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Healthy Living


  • Ms. Hilditch
  • Mr. Madruga
  • Mr. Perkins (Department Head)
  • Mr. Pilgrim
  • Ms. Powers
  • T. Lesaux
  • S. MacDowell


The Physical Education and Family Studies staff at Erindale strives to foster a learning environment that will allow students to develop confidence in their abilities and experience personal development and success in the subject area.


Healthy Active Living new curriculum (2015) now includes 3 Distinct Strands  - Healthy Living, Active Living, and Movement Competence.  An additional strand is interwoven in all three strands – Living Skills.


Living Skills:


The living skills expectations identify learning that helps students develop a positive sense of self, develop and maintain healthy relationships, use critical and creative thinking processes as they set goals, make decisions, and solve problems.


Living skills are divided into three areas of learning:


Interpersonal Skills (IS) - Interpersonal skills include social skills, relationship skills, verbal and nonverbal communication skills necessary to interact positively with others. 


Personal Skills (PS) - Personal skills include the concepts of self awareness and self monitoring skills. Adaptive, management and coping skills. Positive attitude and making connections between feelings and actions. Developing skills to respond to challenges. and changes.


Critical and Creative Thinking Skills (CT) - Critical and creative thinking skills include problem solving, resolving conflicts, making decisions and setting goals.  A student will hopefully experience a sense of personal growth. Students will learn to reflect on and evaluate process of their own growth involving thinking about what went well, what could have been done differently, and what should be done next.


Strand 1 - Healthy Living:


The Healthy, Active Living strand helps students develop an understanding of the factors that contribute to healthy development, a sense of personal responsibility for lifelong health, and a respect for a student's own health in relation to others and the world around them. Students will develop heath literacy as they acquire the knowledge and skills they need to develop, maintain and enjoy healthy, active living as well as solve problems, make decisions, and set goals that are directly related to their personal well-being.  Learning how to establish, monitor, and maintain healthy relationships is a key part of this strand.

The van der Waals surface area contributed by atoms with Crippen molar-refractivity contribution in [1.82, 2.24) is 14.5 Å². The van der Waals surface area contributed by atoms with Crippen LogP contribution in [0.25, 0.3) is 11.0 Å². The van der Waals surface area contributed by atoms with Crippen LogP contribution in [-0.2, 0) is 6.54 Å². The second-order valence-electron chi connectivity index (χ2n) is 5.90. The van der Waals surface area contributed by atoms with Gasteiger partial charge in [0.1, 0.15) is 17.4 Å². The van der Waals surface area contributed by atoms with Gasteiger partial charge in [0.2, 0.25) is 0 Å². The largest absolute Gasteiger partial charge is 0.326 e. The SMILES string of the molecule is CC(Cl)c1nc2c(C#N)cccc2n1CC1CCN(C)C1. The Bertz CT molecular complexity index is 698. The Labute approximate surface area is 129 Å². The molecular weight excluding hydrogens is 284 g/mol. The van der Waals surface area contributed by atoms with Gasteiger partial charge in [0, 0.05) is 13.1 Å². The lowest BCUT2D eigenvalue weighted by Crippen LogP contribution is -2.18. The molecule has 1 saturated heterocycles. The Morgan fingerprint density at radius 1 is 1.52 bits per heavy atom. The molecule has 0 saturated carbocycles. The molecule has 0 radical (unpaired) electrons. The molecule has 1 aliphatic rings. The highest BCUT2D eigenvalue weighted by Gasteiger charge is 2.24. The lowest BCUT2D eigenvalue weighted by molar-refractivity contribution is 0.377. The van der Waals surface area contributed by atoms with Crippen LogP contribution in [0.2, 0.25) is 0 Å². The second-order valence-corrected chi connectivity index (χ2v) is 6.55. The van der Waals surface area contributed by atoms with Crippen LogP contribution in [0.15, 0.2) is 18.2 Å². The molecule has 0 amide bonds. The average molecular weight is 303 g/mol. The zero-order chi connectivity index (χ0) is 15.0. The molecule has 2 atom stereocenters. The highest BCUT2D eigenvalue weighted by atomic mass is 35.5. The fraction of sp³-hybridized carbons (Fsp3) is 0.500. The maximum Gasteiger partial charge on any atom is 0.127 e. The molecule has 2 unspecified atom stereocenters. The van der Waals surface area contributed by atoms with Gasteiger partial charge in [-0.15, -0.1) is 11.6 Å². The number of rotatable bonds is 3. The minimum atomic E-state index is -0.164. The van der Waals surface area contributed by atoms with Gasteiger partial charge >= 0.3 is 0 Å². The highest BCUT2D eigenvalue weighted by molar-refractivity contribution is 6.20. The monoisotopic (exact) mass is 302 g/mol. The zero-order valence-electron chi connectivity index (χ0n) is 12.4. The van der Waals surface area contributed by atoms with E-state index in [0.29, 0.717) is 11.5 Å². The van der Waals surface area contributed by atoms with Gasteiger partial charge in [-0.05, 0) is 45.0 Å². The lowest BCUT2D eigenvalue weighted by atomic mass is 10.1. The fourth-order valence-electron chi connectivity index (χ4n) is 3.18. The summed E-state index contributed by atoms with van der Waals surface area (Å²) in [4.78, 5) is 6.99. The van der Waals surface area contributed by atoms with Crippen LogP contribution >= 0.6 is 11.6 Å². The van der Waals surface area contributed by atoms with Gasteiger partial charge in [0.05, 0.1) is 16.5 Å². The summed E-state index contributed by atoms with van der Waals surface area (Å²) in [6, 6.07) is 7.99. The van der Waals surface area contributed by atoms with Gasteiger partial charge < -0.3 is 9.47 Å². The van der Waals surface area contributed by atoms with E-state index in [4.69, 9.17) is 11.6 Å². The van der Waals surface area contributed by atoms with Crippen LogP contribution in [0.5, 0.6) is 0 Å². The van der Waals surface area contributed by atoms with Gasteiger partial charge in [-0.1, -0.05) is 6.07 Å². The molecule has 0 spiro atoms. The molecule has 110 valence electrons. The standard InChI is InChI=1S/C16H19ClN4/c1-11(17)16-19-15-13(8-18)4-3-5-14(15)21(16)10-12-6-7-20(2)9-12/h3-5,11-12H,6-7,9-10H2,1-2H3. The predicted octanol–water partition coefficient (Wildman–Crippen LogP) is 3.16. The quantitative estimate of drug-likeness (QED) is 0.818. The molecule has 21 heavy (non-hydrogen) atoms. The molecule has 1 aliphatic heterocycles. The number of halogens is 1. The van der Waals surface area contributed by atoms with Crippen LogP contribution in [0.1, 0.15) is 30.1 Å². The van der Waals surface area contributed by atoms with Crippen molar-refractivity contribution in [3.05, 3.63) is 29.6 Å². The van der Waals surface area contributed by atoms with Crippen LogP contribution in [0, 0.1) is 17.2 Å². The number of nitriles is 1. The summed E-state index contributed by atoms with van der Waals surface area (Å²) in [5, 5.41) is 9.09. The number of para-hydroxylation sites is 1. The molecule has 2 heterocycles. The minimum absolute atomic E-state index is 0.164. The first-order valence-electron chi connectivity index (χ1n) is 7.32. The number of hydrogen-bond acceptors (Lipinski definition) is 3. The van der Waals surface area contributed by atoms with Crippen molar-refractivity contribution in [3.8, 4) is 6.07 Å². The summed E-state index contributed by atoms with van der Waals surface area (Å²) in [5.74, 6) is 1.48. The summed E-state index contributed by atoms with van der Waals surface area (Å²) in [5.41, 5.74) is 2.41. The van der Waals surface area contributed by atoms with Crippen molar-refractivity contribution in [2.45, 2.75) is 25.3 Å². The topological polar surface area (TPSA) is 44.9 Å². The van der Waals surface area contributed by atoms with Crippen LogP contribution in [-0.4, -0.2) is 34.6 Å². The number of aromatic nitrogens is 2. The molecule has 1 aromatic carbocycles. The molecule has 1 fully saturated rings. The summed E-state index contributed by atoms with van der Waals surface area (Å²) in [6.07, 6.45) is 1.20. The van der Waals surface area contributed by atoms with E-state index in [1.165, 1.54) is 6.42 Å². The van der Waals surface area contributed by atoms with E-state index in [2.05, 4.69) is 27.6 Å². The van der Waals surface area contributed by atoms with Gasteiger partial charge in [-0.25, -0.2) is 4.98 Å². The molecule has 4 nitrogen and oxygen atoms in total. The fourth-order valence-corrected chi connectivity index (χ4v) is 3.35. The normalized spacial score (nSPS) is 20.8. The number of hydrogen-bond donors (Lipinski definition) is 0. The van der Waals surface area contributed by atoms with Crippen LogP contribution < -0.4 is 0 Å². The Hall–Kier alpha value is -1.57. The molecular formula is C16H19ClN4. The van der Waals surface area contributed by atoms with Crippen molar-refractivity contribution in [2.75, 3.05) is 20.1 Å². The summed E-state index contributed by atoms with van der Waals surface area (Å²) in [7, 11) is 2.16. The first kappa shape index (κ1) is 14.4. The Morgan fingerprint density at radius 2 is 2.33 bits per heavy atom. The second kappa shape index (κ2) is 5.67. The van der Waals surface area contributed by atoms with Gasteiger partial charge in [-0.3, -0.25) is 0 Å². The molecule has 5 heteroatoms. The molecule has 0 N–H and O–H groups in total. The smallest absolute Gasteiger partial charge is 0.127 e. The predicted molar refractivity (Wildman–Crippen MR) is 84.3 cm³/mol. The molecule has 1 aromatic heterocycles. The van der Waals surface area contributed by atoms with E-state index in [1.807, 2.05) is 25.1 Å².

The focus of learning in this strand is not merely on health knowledge but rather on higher-level thinking connected to the application of skills for healthy living.


The Healthy Living strand is divided into four topics:


Healthy Eating:


This component of Healthy Living strand equips students with the knowledge and skills to make the healthiest eating choices they can.  Students learn to examine their own food choices and eating patterns and then make decisions and set appropriate goals. Healthy Eating emphasizes the importance of student involvement in making food choices and preparing food and snacks.  The objective is to encourage students to make connections between what they learn in the classroom and their own lives and to develop a personal sense of responsibility for taking care of themselves and making healthy food decisions.


Personal Safety and Injury Prevention:


Learning in this area is intended mot only to reduce adolescents' injuries but to equip them to recognize, assess, and manage potentially dangerous situations.  Personal safety topics focus on developing skills to identify, prevent, and resolve issues in areas such as bullying, peer assault, harassment and violence in relationships. Students will become familiar with support available to them.  Living skills such as self-advocacy, conflict resolution, anger management, and decision-making skills, as well as the ability to use assertiveness, resistance, and refusal techniques will help them respond safely and effectively to situations that threaten their personal safety.


Substance Use and Addictions, and Related Behaviours:


Education is one critical strategy that can help prevent substance abuse.  Learning expectations focus on an understanding of the effects of drugs and their consequences. This strand also addresses addictions and related behaviours that can lead to compulsive behavior, such as on-line gambling or excessive screen time. It includes discussion of the relation between substance use and abuse and mental health disorders such as anxiety, depression, and eating disorders.


Human Development and Sexual Health: